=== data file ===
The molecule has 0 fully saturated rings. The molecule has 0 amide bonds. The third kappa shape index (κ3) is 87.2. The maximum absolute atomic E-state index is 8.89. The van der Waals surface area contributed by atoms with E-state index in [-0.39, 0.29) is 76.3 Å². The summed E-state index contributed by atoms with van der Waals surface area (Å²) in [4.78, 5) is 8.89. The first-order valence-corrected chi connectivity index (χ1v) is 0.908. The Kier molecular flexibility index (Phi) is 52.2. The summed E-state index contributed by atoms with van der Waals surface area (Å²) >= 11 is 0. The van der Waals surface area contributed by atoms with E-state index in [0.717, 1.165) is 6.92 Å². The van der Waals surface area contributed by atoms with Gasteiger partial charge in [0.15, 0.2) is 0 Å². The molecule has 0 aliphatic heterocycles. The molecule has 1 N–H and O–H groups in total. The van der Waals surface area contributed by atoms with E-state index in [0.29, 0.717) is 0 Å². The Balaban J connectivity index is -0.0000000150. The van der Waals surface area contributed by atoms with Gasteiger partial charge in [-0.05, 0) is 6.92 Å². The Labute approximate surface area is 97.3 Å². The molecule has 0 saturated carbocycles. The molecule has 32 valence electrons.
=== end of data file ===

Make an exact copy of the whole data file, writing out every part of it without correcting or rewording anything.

The molecule has 0 fully saturated rings. The molecule has 0 amide bonds. The third kappa shape index (κ3) is 87.2. The maximum absolute atomic E-state index is 8.89. The van der Waals surface area contributed by atoms with E-state index in [-0.39, 0.29) is 76.3 Å². The summed E-state index contributed by atoms with van der Waals surface area (Å²) in [4.78, 5) is 8.89. The first-order valence-corrected chi connectivity index (χ1v) is 0.908. The Kier molecular flexibility index (Phi) is 52.2. The summed E-state index contributed by atoms with van der Waals surface area (Å²) >= 11 is 0. The van der Waals surface area contributed by atoms with E-state index in [0.717, 1.165) is 6.92 Å². The van der Waals surface area contributed by atoms with Gasteiger partial charge in [0.15, 0.2) is 0 Å². The molecule has 0 aliphatic heterocycles. The molecule has 1 N–H and O–H groups in total. The van der Waals surface area contributed by atoms with E-state index in [0.29, 0.717) is 0 Å². The Balaban J connectivity index is -0.0000000150. The van der Waals surface area contributed by atoms with Gasteiger partial charge in [-0.05, 0) is 6.92 Å². The Labute approximate surface area is 97.3 Å². The molecule has 0 saturated carbocycles. The molecule has 32 valence electrons.